James Nicoll posted this: More Words, Deeper Hole – In which I disagree with a luminary of SF to address a blog post by John Scalzi here: The Flying Snowman – Whatever.
For folks who don’t want to click, Scalzi is pointing out that people who object to some unrealistic things in a movie (like the way the lava in Mt. Doom swallows up Gollum) will blithely accept giant spiders and monster warriors birthed from the mud, and he says: Really, people? Nicoll doesn’t like to see the blame for a willing suspension of disbelief placed on the reader.
This is a conversation I’ve seen going around and around. Someone objects that the airplanes in KILL BILL have special sheaths for passengers katanas, and someone else points out off those talking animal movies. Someone gripes about CROUCHING TIGER, HIDDEN DRAGON that “If anything is possible, nothing is interesting,” and someone else points out that there are “rules” to the fantasy elements which the story has to keep to.
And… Sure. Those world-building rules are important. Establishing the differences between our world and the world of the narrative is vital to letting people follow the narrative. It also helps avoid the “Why don’t they just cast a spell?” response in which the audience, knowing magic can do more, assume it can do anything.
But this is a pretty mechanical way of looking at it, and it assumes that “unrealistic” elements in a story (ones not covered by the established world-building) are errors. I think that’s wrong, and that it’s part of the fetishization of sf/f world-building.
Let me be clear: I’m not against coherent world-building. Of course it’s important, and of course it’s a necessary part of making a narrative work. But I think that tone is even more important.
Take that ending scene in RETURN OF THE KING: Should the lava have been more realistic? Should the ending have shown Gollum hitting the molten rock, breaking bones and bursting into flame?
Oh hell no. Considering everything that happened to that character, the tragedies, torture, misunderstandings, and burning junkie obsession he suffered, the sight of him screaming as he burned, limbs trembling as he tried to move his broken body, would have been completely tone deaf. It would have been too much.
Part of the problem is that the filmmakers were adapting a book. With as many liberties as they took with the narrative (cue bitter laughter from Tolkien purists) I’m sure they knew they couldn’t change that ending. Gollum had to take that fall.
But the filmmakers couldn’t rely on careful text to control the tone. They need to used sound and image to tell the story, and the effect there is very different.
Take Dany’s wedding in GAME OF THRONES. In the book you can describe an orgy in a few sentences or two in the narrative. On video, you have to hire actors, light them, put them in wardrobe, then point the camera at them while they hump away.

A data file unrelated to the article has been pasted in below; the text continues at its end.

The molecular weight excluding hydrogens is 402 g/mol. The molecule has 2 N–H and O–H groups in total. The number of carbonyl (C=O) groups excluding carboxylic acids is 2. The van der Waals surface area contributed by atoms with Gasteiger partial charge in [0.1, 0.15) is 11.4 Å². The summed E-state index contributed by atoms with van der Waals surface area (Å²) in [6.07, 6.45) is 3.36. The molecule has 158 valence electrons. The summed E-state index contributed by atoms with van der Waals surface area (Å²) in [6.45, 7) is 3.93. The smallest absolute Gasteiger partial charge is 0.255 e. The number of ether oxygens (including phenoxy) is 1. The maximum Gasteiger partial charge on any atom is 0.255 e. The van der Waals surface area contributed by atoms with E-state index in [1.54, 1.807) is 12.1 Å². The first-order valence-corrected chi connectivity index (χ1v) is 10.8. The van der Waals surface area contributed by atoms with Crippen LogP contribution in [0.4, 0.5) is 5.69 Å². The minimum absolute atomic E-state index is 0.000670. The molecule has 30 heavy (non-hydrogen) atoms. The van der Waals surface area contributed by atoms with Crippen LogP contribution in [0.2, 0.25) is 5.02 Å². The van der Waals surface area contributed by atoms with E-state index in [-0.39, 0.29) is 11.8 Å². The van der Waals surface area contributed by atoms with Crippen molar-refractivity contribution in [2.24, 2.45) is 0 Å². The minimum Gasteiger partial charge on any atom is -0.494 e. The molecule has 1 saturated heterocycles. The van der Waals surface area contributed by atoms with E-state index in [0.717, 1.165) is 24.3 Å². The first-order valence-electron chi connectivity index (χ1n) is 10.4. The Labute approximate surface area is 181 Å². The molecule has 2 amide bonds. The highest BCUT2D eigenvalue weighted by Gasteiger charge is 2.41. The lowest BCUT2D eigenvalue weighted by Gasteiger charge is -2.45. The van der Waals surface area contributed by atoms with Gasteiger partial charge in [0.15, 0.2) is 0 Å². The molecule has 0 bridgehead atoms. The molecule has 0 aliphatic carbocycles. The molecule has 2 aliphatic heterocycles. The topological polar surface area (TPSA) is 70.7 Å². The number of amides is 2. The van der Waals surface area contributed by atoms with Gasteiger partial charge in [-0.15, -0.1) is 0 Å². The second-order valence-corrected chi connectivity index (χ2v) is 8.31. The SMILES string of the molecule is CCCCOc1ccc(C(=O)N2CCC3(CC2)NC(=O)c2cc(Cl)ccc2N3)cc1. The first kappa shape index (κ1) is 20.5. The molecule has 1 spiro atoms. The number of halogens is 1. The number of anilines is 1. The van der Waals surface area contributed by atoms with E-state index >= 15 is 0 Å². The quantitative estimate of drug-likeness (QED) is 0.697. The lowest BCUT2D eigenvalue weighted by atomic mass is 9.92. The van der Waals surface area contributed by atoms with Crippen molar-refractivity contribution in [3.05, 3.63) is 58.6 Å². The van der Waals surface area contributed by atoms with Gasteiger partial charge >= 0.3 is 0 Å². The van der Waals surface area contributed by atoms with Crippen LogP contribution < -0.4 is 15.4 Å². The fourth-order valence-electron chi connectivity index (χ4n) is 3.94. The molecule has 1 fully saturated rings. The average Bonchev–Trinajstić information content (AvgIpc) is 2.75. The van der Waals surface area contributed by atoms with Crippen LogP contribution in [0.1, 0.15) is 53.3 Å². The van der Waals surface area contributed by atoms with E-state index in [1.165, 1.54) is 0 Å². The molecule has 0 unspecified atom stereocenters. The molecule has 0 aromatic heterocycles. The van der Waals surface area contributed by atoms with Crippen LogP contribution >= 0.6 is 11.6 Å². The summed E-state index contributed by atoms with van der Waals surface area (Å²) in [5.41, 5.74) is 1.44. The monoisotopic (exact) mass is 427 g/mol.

The effect is very different, and those issues of tone have to be managed. The movie MISERY (which I read about but haven’t seen) changed the scene where the fan cripples the writer because the filmmakers knew that chopping off his feet with an axe would be too much. That scene would be too intense and they would lose the audience.
For myself, one of the first revisions I made to Game of Cages was to change the sapphire dog so that it could not “eat veal.” In the first draft, the children of the town were fair game for the monster, and the crowd in the food bank scene included some very young characters.
My agent (a former editor herself) told me it was too much. I tried to explain that predators in nature didn’t have any qualms about feeding on very young prey, so it would be cheating to impose that rule on the predators in my book. She explained (paraphrased) that it was better to cheat the rules than to lose your audience.
And I knew she was right, so I revised the book so that pre-pubescent brains were ripe enough for it to feed on.
In a perfect world, tone and world-building would be reconciled. If anyone can find a way to get to a perfect world let me know so I can save up for a set of one-way tickets. In our world, issues with deadlines, adaptations, collaboration, and sometimes a lack of imagination/skill can lead to scenes that don’t work in some way.
The question becomes: when they seem irreconcilable, do you stay faithful to the world building? Or do you choose the right tone?
That’s something each creator has to choose on their own, but it’s telling that the most popular entertainments go for tone almost all the time.
As for that snowman, I haven’t read the book in question, but I wonder how much of the reader’s dissatisfaction with the flying scene was tonal. Not that the talking, heat-resistant snowman shouldn’t have the power of flight, but that snowmen are tragic; when their time with the child is over, they don’t fly away like angels soaring up to heaven. They die like earthly beings. They’re tragic. That’s my guess, anyway.
That’s why Gollum’s final scene is the correct one, even if the physics are wrong.